View Full Version : Monotype tutorial???
02-22-2002, 01:11 PM
I recently found this forum. After I've been trying, at our museum together with kids, to make monotypes, I thought I would find a tutorial here. I guess I am spoiled from the Watercolour forum.
Well, is there anyone who can make a good tutorial?
I have tried acrylic on bathroom tiles. One has to work fast before it dries. Any tips???
02-22-2002, 05:23 PM
This is a relatively new forum, so we don't have a lot of intructional stuff here yet. :)
If you are using acrylic paint, you can give it a fine misting with water while you paint, or use a retardent to keep it 'open' longer. If the paint dries, you can spritz the paper with isoprpyl alcohol before taking the print. If you're using sized paper, are you soaking your paper in water while you paint?
I've also used oil-based printing inks, oil paints, watercolors, pastels, oil pastels, gouache, and monotype inks.
I could probably do a demo/lesson type thing, but I won't have the time until the end of March. Post any questions here in the meantime, though. Someone will be sure to answer.
Also, the book Monotype: Mediums and Methods for Painterly Printmaking, by Julia Ayres is excellent!
02-22-2002, 05:42 PM
Rosemarie, if you give me until the middle of next week I will write up a tutorial. I'm pretty tied up for the weekend, and am getting a new puter on Mon. I have a lot of info on monotypes, and I have done a lot of them over the past few years.
02-23-2002, 07:23 AM
Thank you for your replies! I am looking forward to the tutorialS!
Giselasiad: If you are using acrylic paint, you can give it a fine misting with water while you paint, or use a retardent to keep it 'open' longer. If the paint dries, you can spritz the paper with isoprpyl alcohol before taking the print. Good tip!
If you're using sized paper, are you soaking your paper in water while you paint? I've also used oil-based printing inks, oil paints, watercolors, pastels, oil pastels, gouache, and monotype inks.
Rose: I just tried it once and the people showing it used acrylics. I myself have water colours. Do they really work on a superflat and shining surface?
02-23-2002, 01:41 PM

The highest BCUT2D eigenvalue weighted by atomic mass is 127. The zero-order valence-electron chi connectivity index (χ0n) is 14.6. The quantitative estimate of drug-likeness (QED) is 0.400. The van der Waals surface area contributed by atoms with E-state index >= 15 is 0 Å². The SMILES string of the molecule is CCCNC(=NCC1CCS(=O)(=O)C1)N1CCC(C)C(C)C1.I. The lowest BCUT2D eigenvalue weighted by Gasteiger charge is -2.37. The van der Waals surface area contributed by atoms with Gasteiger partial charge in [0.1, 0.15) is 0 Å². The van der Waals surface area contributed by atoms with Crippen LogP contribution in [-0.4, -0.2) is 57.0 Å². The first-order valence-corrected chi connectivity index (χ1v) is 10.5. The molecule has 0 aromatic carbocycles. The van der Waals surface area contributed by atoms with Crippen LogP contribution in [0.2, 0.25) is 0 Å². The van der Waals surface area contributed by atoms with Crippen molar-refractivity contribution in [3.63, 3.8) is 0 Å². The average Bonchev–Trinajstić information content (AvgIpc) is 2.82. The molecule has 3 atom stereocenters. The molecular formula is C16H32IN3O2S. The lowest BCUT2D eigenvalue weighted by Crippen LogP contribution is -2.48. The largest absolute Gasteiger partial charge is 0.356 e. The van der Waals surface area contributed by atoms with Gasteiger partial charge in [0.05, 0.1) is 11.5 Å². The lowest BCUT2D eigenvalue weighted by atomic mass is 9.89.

Originally posted by Rosemarie
Thank you for your replies! I am looking forward to the tutorialS!...
...I myself have water colours. Do they really work on a superflat and shining surface?
If you'd like to use watercolor, you might want to rough up your surface a bit. I like using plexiglass or mylar and I very lightly sand it with extra fine sandpaper when using watercolor -- just enough to keep the paint from beading up. An added attraction of using a clear surface is that you can place your original drawing under the plate and paint what you see, leaving clear areas to use the white of the paper. I had some fun doing night time winter scenes on black paper, leaving the clear spaces as the dark sky. You might also want to paint using a liitle less water than when painting on paper.
Have fun! :)
02-23-2002, 06:08 PM
Hi Rosemarie, I also did monotypes with tile. I use large florring tiles with texture, came out pretty cool. I think if you go back it the threads here in this forum you will find a couple on monotypes,( I think).
02-24-2002, 04:26 AM
Here is the next question: What kind of paper do I use? I gather that Arches with all its sizing might not work as well as a more absorbing paper?
02-24-2002, 08:32 PM
Rives BFK is pretty popular as is Arches Cover. Watercolor paper could be used too, though you'd probably want to use hot press to get a good transfer. Otherwise the texture of the paper make the transfer a litte spotty. Unless, of course, that's what you want. :) Soak the paper while you're painting, and then put it between blotters to get off the excess water
I'm a bit of a paper freak and I love Oriental papers! Some that I've tried are Goyu, Hosho, Masa, Mulberry, Okarawa and Kitakata. These are all very lightwight papers and it's very easy to see how the transfer is coming along as your rub. Since I use such thin paper, I place a sheet of acetate over the paper to protect it from tearing if I'm hand-rubbing.
Play around and have fun trying different papers. There's no 'right 'paper to use. Different papers will give different results, so experiment and see what you like best.
Places like Daniel Smith and Rembrandt Graphic offer small sample books of printmaking papers. It's a cheap way to check out the feel of a lot of papers. ;)
PS -- looking forward to seeing one of your monotypes...hint, hint :D
02-26-2002, 12:12 PM
I created a monotype/monoprint tutorial when this forum first started, so if you go back a few pages you should find it. :)
Acrylics are difficult to do monoprints with. I would recommend you buy water-based printing inks if you really want to use a water-based medium (and even those dry quickly) but best solution is to use oil inks or oil paints.
As for paper, I spray mine with a mister before taking a print (blotting if there is too much water on any area and it looks shiney). For delicate papers I use a Japanese baren which is a circle of bamboo with a handle - usually fairly cheap.
02-27-2002, 07:01 PM
Rosemarie, If you look at the top of the list of threads you will see Timelady's monotype lesson as a sticky. Just click and you can copy her lesson onto notepad to save for future reference :)
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